In February 1999, one local dealer, Fred Fuller Company, sold home heating oil at the “cash price” of $0.599 per gallon, which was lower than Bellemore’s “cash price” of the day. It is not unusual to see a fluctuation from dealer to dealer; generally it is variable around two to three cents per gallon. Yet, Fred Fuller Company’s guaranteed price program was also offered at $0.749 per gallon.
In February 1999, Fred Fuller Company announced it would rebate its guaranteed price program customers $0.15 per gallon as the price of oil had dropped that amount since their guaranteed program’s price was announced. This unusual pricing move made the local newspaper, prompting many oil customers to call their oil dealers to inquire “what will you do since Fred Fuller Company is rebating its customers. Will we get a rebate, too?”
Home heating oil companies throughout southern New Hampshire found themselves very unhappy at the pricing tactics used. The front-page article in the Manchester Union Leader gained Fred Fuller Company very favorable publicity, with that company’s telephone ringing off the hook with customers from other oil companies wanting to switch their allegiance to Fred Fuller Company. This included customers from Bellemore’s.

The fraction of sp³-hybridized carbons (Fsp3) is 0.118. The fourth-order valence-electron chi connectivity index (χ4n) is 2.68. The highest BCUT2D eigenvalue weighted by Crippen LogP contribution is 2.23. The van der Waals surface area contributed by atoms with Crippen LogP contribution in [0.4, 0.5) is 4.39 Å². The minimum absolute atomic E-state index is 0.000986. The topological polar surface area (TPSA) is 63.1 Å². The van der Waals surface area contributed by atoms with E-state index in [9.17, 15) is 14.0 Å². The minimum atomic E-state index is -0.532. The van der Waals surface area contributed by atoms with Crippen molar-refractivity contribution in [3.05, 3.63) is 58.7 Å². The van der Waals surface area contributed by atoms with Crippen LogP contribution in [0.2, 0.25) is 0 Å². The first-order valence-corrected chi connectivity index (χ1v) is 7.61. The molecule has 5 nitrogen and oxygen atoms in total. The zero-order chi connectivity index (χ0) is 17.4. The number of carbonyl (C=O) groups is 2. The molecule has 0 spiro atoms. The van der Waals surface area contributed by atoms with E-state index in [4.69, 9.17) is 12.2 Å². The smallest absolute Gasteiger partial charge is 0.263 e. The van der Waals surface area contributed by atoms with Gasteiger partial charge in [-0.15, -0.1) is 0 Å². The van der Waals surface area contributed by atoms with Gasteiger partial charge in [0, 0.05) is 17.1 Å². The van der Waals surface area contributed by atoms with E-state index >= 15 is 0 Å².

a. What should the price of a gallon of fuel oil represent to a customer? What do you get for that price?
b. What are the benefits and risks to the customer should they elect to participate in the guaranteed price program? Is it a fair program? Why or why not?
c. What is the ethical requirement for a dealer to rebate some or all of the price difference when the price goes below that which was mutually contracted to by both the dealer and customer?
d. What should Bellemore’s management do relative to matching the rebate? How would you approach this if you were at Bellemore?